Date of Award


Degree Type


Degree Name

Doctor of Philosophy


School of Arts and Humanities

First Advisor

Dr Kwadwo Adusei-Asante

Second Advisor

Dr Vicki Banham


Population ageing has become a central feature of the 21st century, as most countries search for economically viable strategies to support and manage their ageing populations to live in a dignified way. In 2002, the World Health Organisation (WHO) proposed the active ageing policy framework to guide countries to develop policies that promote the quality of life for their older people. However, the interpretation and application of the active ageing model in the literature and policy discussions are inconclusive on the most important elements that promote the quality of life of older people. The discussions have largely focused on health promotion and economic aspects of the model without much attention to other aspects. In addition, there are questions about the extent to which the active ageing model is adaptable to different contexts. The lack of consensus among researchers and policy actors on the meaning of active ageing, and its application to different contexts has resulted in calls for the need for studies that explore active ageing from the perspectives of older people themselves.

This thesis presents findings from a study that examined the meaning of active ageing from the lived experiences of older Ghanaians living in Ghana and Australia, and compared the findings theoretically and conceptually with the World Health Organisation’s (WHO) active ageing model. The study also investigated the extent to which research participants’ socio-cultural and political contexts influenced their respective experiences and the meaning they ascribed to active ageing, and the factors that contributed to their perceived quality of life at old age. The study was designed as an interpretive phenomenological analysis (IPA) in combination with a comparative case study situated within the life course theoretical framework. The study drew on an in-depth qualitative data collected from 30 older Ghanaians, comprising 15 who were living in Ghana and 15 who were living in Australia.

Two key findings emerged from this research. First, experientially, active ageing is multidimensional and comprises social interaction, activity, health, independence, work and employment, spirituality, happiness, and public safety. However, social interaction—which included strong family support systems, friendship networks and community activities—emerged as the single most significant experiential meaning of active ageing, and was considered critical for quality of life at old age. Despite the importance of social interaction for research participants’ quality of life, comparatively, the study found that social interaction is subsumed under the participation pillar of the WHO’s active ageing model, which is not particularly well understood or developed by policy makers compared with the pillar of health. In addition, there were notable variations in participants’ experiential meaning of active ageing between respondents in Ghana and Australia, reinforcing how different policy contexts shape people’s experiences.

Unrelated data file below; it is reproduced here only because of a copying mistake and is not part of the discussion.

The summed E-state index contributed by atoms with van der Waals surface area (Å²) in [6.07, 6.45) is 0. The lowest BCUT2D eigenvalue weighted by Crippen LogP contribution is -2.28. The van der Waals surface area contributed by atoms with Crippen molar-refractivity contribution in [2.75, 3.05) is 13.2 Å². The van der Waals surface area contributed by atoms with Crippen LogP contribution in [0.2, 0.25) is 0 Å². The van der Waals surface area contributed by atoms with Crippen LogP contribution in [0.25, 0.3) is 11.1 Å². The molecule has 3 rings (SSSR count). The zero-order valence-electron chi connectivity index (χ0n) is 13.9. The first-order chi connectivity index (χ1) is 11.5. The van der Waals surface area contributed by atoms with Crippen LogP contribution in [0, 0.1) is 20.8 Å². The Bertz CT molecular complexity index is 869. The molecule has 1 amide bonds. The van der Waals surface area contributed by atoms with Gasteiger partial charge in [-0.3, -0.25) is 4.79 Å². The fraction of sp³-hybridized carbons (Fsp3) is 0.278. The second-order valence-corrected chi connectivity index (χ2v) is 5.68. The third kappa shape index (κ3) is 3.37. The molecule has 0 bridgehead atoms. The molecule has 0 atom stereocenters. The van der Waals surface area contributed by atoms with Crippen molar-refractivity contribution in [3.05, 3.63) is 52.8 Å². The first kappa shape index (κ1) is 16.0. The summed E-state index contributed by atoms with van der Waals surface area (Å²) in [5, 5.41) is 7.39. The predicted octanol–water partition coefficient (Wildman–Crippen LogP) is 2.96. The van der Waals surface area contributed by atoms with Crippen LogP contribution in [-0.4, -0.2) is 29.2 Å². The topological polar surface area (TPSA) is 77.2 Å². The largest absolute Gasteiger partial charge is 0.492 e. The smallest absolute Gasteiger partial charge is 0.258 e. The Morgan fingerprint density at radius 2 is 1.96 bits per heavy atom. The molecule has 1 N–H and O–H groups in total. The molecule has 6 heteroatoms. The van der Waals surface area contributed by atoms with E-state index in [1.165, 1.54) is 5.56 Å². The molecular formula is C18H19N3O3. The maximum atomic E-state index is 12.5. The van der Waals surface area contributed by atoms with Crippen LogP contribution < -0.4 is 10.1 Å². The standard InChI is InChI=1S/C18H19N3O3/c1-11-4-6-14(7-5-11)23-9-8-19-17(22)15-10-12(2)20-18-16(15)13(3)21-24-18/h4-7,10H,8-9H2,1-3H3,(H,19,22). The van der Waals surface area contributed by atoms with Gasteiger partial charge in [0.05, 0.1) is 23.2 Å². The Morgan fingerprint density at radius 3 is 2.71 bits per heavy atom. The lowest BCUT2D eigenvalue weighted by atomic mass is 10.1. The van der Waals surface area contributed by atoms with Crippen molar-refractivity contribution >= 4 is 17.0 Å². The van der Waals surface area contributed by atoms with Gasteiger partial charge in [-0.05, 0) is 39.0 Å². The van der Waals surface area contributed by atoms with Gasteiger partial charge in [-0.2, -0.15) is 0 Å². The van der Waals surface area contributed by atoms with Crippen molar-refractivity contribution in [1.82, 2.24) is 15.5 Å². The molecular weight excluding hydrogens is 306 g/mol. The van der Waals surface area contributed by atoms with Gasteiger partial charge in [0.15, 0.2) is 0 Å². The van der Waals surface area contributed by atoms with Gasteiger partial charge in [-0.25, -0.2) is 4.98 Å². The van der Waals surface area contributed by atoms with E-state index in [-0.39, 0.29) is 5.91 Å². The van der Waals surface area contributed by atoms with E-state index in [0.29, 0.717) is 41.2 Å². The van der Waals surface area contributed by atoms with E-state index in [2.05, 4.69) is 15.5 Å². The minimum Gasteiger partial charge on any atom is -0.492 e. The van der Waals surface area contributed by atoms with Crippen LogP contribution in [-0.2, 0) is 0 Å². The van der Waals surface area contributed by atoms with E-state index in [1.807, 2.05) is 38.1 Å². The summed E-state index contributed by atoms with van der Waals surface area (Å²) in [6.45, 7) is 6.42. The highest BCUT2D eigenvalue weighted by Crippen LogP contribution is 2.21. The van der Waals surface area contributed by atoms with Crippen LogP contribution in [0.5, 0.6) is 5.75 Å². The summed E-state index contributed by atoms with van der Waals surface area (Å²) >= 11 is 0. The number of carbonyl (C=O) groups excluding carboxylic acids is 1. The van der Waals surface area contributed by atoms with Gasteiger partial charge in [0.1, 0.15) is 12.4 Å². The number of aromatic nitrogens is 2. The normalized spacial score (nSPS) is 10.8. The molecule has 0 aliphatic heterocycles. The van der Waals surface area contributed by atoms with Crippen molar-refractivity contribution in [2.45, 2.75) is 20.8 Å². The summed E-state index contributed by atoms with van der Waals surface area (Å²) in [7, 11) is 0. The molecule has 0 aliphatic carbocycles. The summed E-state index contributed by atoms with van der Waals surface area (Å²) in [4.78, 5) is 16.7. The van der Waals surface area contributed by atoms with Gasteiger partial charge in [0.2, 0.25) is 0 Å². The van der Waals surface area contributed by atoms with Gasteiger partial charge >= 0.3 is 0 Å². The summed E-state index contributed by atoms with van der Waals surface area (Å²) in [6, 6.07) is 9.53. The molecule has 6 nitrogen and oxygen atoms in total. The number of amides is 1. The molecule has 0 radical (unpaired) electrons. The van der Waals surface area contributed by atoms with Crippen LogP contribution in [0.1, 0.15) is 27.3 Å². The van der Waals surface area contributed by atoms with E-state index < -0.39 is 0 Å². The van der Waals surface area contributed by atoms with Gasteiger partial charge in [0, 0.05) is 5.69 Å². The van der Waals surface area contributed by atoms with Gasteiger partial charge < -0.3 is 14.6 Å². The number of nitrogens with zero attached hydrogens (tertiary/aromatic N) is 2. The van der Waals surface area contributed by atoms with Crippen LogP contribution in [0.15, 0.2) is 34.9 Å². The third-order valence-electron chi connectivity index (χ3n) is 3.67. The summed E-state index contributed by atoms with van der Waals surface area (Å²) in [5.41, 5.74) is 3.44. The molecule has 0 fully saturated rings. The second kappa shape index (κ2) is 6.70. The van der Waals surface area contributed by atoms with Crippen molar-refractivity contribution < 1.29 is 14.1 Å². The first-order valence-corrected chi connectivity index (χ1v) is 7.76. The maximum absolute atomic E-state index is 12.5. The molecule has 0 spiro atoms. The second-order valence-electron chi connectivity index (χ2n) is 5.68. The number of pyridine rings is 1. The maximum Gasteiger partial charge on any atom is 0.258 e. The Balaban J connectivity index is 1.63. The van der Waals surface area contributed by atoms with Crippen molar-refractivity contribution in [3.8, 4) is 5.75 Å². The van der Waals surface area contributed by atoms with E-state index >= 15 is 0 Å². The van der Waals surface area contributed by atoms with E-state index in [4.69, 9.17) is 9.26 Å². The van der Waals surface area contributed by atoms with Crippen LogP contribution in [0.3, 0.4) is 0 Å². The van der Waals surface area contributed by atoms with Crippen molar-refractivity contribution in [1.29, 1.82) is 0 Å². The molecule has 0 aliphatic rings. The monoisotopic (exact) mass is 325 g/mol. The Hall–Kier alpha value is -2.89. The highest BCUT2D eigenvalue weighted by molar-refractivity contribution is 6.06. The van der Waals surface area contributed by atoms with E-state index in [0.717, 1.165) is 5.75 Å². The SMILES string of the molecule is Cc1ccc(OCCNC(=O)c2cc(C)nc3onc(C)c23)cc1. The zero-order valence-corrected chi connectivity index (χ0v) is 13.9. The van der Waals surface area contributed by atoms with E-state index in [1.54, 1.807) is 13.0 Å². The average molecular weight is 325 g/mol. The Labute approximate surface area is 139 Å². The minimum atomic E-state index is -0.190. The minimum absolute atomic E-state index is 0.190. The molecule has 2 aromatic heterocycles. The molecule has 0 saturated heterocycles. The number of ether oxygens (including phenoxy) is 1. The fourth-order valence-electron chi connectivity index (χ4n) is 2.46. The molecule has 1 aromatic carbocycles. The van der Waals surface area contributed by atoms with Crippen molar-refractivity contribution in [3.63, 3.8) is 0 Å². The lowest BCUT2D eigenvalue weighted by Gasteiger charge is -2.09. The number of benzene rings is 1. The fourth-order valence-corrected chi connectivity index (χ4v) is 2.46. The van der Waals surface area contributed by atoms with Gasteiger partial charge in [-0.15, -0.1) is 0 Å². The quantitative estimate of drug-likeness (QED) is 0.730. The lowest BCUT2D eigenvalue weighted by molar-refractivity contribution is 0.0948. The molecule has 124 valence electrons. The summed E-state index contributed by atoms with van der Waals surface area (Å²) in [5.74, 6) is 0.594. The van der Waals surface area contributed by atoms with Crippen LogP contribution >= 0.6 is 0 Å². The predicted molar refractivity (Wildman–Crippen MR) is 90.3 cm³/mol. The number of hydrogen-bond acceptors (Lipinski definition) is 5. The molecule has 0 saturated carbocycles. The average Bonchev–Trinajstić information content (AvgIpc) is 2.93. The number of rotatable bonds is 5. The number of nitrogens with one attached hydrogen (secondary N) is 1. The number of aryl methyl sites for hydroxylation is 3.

Second, the study found four types of quality of life from the typologies of quality of life at old age created in the data using a matrix of high and low levels of social interaction and access to essential social policy services. The types of quality of life in the matrix were optimum agers, happy poor agers, disconnected agers and destitute agers. The data showed that acquiring, creating and maintaining a high level of social interaction together with the development of knowledge, useful skills and personal initiatives in a favourable social, economic and health policy environment are likely to lead to optimum ageing.

The overall contribution of this thesis relates to the need for active ageing stakeholders to contextualise the WHO’s active ageing model based on the perspectives and experiences of older people within their respective socio-cultural and political contexts. In addition, population ageing policy makers may need to consider taking steps to strengthen older people’s family systems, while creating opportunities for them to deepen their social networking and communal living. The study shows the usefulness of creating avenues for older people’s continuous engagement in activities that allow social interaction. Finally, the study also illustrates how optimum ageing occurs as a culmination of life course events, making it imperative for social policies to facilitate sound human capital development, as they have implications for income and the creation of assets needed to fuel social interaction.


Paper Location